From pillar to post - Wandsworth to Málaga
The sturdy columns in the photo above were first spotted by David, one day in the late Eighties, as he passed East Hill Baptist Church in Wandsworth. The church was being rebuilt and David was irresistibly drawn in to investigate. The photo below shows the columns in their original location
And what David saw . . .
Before long, David had them packed into a container and they were on their way to retirement in the South of Spain. As these columns arouse curiosity and love from visitors, we thought we should find out more about their provenance. Not difficult actually, as the name Coalbrookdale is proudly stamped around their bases and led us straight to their birthplace. So we boarded a train to Telford and on to Ironbridge in Shropshire, England: the heart and start of the Industrial Revolution. Not only the birthplace of the columns but also of the Industrial Revolution itself. Think Peaky Blinders when they stride through the furnaces with all those explosions of flames and heat. Peaky Blinders is of course, set in Birmingham, but I'm just scene setting here. This is where it all began: "coke, plus iron ore, plus lime, equalled a new, improved blast furnace and the age of mass production". As for the magnificent Iron Bridge, we felt that we could almost touch it from our bedroom.
Coalbrookdale, was where iron ore was first smelted by Abraham Darby and is known as 'the cradle of the Industrial Revolution'. Now a UNESCO World Heritage Site, I strongly urge everyone to visit. We thought it was fabulous. Cast-iron columns like ours were more slender than masonry columns but capable of supporting similar weight. That saved space in factories, and architects of theatres and churches, such as East Hill Baptist Church, could improve sight lines when supporting balconies, by making the columns that supported the roof or balconies thinner. Very clever stuff. In March 2019 we moved one from inside to outside so that we could extend the patio and install a super size awning to offer protection to our guests from the sun and, very occasionally, the rain. So here, with a photo of the seventh post, ends my first blog post.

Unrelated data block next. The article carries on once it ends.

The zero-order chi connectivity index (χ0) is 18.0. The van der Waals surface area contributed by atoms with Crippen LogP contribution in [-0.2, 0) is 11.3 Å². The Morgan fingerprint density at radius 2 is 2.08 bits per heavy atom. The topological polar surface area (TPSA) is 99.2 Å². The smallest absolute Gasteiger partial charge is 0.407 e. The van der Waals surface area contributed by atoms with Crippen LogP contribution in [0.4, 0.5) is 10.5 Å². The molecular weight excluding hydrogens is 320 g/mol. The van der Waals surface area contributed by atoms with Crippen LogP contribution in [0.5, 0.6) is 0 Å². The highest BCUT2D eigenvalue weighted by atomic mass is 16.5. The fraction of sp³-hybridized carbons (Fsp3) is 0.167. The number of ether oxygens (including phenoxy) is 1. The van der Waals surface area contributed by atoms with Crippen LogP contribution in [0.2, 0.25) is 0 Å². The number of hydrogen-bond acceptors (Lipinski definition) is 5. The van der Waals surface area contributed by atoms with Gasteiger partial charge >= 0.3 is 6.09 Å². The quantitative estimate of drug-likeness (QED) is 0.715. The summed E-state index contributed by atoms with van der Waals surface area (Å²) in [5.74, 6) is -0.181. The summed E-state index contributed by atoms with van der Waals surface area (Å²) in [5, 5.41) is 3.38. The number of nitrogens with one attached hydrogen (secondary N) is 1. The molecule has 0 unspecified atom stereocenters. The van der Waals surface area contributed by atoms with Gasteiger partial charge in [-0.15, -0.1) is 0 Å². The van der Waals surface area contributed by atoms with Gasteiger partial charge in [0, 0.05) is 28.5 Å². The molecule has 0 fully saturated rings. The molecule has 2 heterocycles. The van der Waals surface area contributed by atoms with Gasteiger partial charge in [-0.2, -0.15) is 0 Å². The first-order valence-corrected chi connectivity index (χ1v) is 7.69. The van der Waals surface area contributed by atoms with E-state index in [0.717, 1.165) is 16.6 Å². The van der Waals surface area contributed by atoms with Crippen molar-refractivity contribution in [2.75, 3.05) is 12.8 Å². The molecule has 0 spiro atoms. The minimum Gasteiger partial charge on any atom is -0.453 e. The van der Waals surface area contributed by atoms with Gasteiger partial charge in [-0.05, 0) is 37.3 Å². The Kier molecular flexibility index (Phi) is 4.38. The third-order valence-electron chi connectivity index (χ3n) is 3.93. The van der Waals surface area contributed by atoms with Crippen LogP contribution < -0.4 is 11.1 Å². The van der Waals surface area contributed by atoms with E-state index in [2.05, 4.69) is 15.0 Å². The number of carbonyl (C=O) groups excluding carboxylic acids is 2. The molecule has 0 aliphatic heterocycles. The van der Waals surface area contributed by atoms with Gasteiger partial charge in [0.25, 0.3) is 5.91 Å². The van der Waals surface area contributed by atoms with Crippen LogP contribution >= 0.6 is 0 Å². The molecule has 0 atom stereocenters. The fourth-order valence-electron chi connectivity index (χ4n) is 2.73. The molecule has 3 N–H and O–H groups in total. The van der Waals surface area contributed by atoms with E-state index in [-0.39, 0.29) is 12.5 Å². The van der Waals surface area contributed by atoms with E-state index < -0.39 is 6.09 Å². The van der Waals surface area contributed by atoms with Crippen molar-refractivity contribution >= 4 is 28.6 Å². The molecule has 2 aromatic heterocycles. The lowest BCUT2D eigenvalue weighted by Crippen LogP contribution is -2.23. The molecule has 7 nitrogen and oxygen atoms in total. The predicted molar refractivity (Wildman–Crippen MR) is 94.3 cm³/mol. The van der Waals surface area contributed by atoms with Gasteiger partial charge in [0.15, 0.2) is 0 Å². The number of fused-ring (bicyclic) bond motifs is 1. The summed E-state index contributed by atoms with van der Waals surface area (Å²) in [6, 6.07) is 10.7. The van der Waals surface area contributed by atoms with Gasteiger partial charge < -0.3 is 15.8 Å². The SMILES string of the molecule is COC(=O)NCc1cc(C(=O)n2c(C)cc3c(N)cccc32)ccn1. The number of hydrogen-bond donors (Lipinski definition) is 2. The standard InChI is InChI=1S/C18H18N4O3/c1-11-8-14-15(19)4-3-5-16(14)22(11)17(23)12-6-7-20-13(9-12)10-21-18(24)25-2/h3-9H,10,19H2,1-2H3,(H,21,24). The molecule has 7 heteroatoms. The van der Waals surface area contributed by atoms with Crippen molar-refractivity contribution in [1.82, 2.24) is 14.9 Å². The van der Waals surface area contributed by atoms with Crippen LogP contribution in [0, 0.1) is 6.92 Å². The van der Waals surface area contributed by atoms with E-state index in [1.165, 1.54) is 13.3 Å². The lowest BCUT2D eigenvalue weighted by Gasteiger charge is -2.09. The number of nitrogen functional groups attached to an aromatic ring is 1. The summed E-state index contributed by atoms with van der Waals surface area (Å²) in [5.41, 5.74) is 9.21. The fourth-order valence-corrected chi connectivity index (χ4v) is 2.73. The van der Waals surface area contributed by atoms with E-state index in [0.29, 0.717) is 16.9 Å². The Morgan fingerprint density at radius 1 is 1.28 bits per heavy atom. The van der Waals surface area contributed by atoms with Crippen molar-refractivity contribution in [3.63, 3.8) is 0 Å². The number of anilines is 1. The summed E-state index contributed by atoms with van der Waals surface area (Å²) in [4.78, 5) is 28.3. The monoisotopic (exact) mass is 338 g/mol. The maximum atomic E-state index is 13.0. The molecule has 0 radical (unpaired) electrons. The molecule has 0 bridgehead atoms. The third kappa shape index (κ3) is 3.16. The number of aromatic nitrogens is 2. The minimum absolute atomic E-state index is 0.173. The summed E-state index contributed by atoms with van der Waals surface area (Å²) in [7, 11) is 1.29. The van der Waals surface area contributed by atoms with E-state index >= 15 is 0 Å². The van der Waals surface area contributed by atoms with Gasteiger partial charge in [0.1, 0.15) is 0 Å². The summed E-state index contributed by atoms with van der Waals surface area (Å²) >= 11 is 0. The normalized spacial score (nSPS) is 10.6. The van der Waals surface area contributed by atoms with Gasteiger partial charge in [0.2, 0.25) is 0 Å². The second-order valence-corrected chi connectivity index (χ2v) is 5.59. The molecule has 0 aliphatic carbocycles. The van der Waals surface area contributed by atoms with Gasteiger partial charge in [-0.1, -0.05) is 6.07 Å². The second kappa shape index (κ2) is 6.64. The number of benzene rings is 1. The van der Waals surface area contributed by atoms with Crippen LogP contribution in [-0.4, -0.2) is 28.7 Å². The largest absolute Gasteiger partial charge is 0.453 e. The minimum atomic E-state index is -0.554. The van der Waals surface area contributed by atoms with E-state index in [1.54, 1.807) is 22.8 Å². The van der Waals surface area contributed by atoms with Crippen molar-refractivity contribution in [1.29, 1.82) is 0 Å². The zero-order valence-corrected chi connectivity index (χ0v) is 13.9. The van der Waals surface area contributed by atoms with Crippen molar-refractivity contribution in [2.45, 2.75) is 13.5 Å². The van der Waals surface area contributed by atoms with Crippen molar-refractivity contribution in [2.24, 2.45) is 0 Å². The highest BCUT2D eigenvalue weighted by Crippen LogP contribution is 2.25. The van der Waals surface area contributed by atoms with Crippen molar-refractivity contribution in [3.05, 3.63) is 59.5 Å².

Photo credits: First photo above of columns in situ at el Rancho today by Antonio Ordoñez; Photo of East Hill Baptist Church from their archives; Man atop column by David Taylor; Others by Miyuki Pleece